What you need to know:
- The EAC budget for 2023/24 financial year that was tabled and passed by Eala in June has not been implemented after Tanzania and the DR Congo (DRC) refused assent.
Arusha. A Tanzanian member of the East African Legislative Assembly (Eala) has rubbished claims that the House passed the budget, which was inconsistent with the ceiling.
Mr Abdulla Hasnuu Makame said he was not aware of the $97 million ceiling purported to have been agreed upon by the EAC Council of Ministers in the 2023/24 budget proposals.
He said the Council of Ministers session held in Bujumbura, Burundi, early this year approved $103.8 million as the expenditure budget of the community and not $97 million.
“Our position with Eala is that the budget estimates that were approved by the Council of Ministers have not been tempered,” he told The Citizen on the phone.
Mr Makame, who is a member of the Eala Commission, said the regional assembly had a stake in the East African Community (EAC) budget besides passing it.
He quoted Article 132(5) of the EAC Treaty, which stipulates that the resources of the EAC to finance its activities shall be determined by the Assembly on the recommendation of the Council.
The lawmaker, who was recently re-elected for his second five-year term, is also a member of Eala’s General Purpose Committee (GPC), which scrutinises the EAC budget before being tabled in the House.
The EAC budget for 2023/24 financial year that was tabled and passed by Eala in June has not been implemented after Tanzania and the DR Congo (DRC) refused assent.
Both countries observed in their letters to the Eala Clerk that the EAC Supplementary Bill (No.1) 2023 and Appropriation Bill 2023 had some irregularities.
Tanzania said the Bills as approved by the Assembly were “inconsistent with budget ceilings that were approved by the Council of Ministers” during its 41st extraordinary meeting of the Council of Ministers.
This was contrary to Articles 59 (2) and 132 (1) and (2) of the EAC Treaty as read together with Regulation 18 of the EAC Financial Rules and Regulations (2012).
DRC, on the other hand, registered its objection to the assent to both bills because “the passed bills don’t respect the budget ceilings for each organ or institution as agreed by the partner states in the Council of Ministers meetings”.
In a letter to the Eala Clerk dated August 22nd, the former Foreign Affairs and East African Cooperation minister Stergomena Tax, identified a variation of $576,891 in favour of Eala accounts.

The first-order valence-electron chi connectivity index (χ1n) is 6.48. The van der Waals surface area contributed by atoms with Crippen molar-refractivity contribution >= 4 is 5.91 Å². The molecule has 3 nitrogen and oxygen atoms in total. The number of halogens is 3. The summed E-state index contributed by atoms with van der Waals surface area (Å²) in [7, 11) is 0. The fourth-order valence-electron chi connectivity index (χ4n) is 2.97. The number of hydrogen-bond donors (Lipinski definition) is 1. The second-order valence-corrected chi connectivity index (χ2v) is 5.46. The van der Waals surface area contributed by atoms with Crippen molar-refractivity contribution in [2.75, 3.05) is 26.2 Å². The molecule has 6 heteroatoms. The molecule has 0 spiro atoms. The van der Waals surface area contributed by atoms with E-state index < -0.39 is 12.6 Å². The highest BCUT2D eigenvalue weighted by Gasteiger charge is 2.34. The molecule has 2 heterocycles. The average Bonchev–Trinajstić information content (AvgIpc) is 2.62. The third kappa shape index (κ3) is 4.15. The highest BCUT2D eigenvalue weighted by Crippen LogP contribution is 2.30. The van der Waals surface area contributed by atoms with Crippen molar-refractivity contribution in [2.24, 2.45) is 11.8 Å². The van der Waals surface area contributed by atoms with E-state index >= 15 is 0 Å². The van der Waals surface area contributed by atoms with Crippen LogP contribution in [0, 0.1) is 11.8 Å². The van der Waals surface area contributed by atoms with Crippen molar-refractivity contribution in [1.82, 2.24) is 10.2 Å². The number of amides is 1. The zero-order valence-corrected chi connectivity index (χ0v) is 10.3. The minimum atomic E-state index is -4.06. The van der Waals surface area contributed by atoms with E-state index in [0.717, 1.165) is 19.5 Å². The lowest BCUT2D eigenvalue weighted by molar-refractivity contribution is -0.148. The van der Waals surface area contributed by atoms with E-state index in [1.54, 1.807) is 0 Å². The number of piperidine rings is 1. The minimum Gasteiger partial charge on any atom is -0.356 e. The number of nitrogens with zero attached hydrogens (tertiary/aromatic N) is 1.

According to the EAC Appropriation Bill, 2023, some $50.9 million had been budgeted for the EAC secretariat’s estimates for 2023/24 by the Council.
However, when the estimates were taken to Eala for debate, there was a negative variation of some $533,661, pulling down to $50.3 million what was budgeted for the executive arm of the community.
The Council had budgeted $17.6 million for Eala, the legislative organ of the EAC, as annual expenditure for 2023/24.
When the estimates were tabled before the House in June, Eala ended up with a positive variation (more funds) of $576,891, increasing its budget to $18.2 million.
Other EAC organs and institutions affected by the variations for both bills (the EAC Appropriation Bill, 2023, and the EAC Supplementary Bill, 2023) included the East African Court of Justice.
Others are the Lake Victoria Basin Commission (LVBC) and the East African Competition Authority (EACA), the newest of a dozen institutions in the community.
Eala, however, had a negative variation in the Supplementary Appropriation Bill; it approved $1.9 million against $2.5 million budgeted by the Council.
Another Tanzanian MP reached out on the saga; Mr James Millya challenged the key players in the EAC budget to ensure there was no repeat of the current standoff.
However, he defended Tanzania’s move to question the legality of the budget proposals, noting that “each country has its own legal space to go through it (the budget) before assent”.
Millya, a lawyer, said the current siege at the EAC over the stalled budget was a wake-up call for all the partner states to ensure their officials attended all sessions of the Assembly.
He said such scenarios can be easily avoided if officials of the partner states, including ministers, were present during the entire phases of budget preparations.